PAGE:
Skoda Octavia Laurin & Klement review

Skoda's third generation Octavia really shows how far it's come in well-equipped Laurin & Klement guise. Jonathan Crouch reports

Ten Second Review

The latest generation Skoda Octavia is bigger than ever, features more efficient engines than ever before, and in this range-topping Laurin & Klement model is absolutely laden with standard equipment. Buyers get 18-inch alloys, lane-keeping assist, adaptive cruise controls, a brilliant Canton stereo, leather and Alcantara seats and foglights that swivel as you corner. It'll even park itself.


You're forgiven if you don't know who Laurin & Klement are. No, they're not handbag designers or anything like that. Instead, Viclav Laurin and Viclav Klement were the two enterprising Czechs who, from a background building bicycles, motorcycles and trucks, joined forces with Skoda Works to develop Skoda Auto. It's a fitting tribute that today, the Laurin & Klement badge is reserved for the flagship models in each Skoda car line and I don't doubt that the pioneers would be singularly amazed at the latest Octavia to bear their name. The Octavia has come a long way in a relatively short space of time. When it first appeared in 1996, it was spun off a Golf chassis and while it impressed with its build quality and value for money, it was never quite big enough to compete with the likes of the Ford Mondeo and Vauxhall Vectra. The second generation car, launched in 2004, became even better-finished but again lacked something in size. That's been rectified in this bigger third generation model. Skoda still stands for value, but as this Laurin and Klement version demonstrates, value doesn't necessarily mean wearing a hair shirt.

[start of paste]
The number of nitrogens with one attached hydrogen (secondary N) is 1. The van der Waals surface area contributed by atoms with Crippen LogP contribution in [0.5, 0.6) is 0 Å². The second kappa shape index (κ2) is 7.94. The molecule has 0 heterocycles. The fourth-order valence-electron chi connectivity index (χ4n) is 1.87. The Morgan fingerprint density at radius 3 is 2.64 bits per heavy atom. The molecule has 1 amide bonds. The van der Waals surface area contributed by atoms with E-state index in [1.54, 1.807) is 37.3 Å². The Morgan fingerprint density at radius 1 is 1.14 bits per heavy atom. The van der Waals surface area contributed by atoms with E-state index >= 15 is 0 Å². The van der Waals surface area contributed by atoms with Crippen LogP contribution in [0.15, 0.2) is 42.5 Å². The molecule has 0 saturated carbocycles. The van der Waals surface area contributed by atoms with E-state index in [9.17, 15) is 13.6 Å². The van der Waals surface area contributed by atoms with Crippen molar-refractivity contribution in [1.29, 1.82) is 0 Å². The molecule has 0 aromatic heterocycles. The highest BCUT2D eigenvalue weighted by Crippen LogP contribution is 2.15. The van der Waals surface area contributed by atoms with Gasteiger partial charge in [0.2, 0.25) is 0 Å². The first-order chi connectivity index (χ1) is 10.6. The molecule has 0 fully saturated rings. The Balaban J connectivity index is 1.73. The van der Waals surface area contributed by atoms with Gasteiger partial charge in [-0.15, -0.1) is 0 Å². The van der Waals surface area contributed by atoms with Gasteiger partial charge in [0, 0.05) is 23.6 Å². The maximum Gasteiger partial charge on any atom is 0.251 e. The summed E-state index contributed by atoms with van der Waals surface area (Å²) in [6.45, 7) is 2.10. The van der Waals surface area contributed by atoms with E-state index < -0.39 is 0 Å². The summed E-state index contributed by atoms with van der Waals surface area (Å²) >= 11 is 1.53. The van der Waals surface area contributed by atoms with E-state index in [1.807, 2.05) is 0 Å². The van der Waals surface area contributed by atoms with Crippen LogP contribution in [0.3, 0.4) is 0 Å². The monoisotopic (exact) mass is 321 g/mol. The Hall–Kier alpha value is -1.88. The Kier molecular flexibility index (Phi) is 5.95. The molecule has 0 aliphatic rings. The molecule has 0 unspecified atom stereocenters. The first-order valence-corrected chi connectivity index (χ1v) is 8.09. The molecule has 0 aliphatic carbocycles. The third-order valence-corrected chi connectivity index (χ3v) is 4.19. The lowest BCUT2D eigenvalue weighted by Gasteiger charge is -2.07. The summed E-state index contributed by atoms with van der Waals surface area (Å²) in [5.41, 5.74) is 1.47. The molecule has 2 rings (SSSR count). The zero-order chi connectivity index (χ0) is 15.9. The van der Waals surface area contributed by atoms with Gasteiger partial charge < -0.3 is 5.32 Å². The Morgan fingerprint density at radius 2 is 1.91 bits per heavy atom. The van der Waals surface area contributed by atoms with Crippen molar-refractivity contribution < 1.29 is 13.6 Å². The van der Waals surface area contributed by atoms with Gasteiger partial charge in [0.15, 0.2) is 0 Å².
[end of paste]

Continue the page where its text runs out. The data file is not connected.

Driving Experience

The Octavia was launched with a huge array of engine choices, but this Laurin and Klement version limits your selection to either a petrol or a diesel. Unsurprisingly, Skoda has cherrypicked two of the best engines available. Petrol buyers get a 180PS 1.8-litre TSI powerplant, while those who prefer diesel power are offered a 150PS 2.0-litre TDI. Regardless of engine choice, a six-speed manual gearbox is fitted as standard, while customers can also pay a little extra for a DSG automatic. Hatch and estate body styles are also available. Diesel estate customers have another choice to make as well, namely whether they're content with front wheel drive or want a 4WD chassis. Becoming bigger hasn't been an easy task for the Octavia. Skoda has had to wait for the Volkswagen Group's modular MQB chassis in order to graduate to the next size class up but it's a corker of a platform. Ride quality is excellent, refinement similarly impressive. Long gearing and a relatively slow steering ratio make the Octavia feel rangey and relaxing to drive long distances. No it's not that enthusiastic being thrown into bends on a B-road, but that's not really its remit. The diesel is pretty punchy, getting to 62mph in 8.5 seconds and running onto 135mph. Despite its 30PS deficit, it doesn't feel any slower in the real world than the 180PS petrol engine, which looks quicker on paper (getting to 62mph in 7.3 seconds) but doesn't have the torque that makes the diesel so easy to drive. You're comparing 250Nm versus 320Nm for the two engines.

Design and Build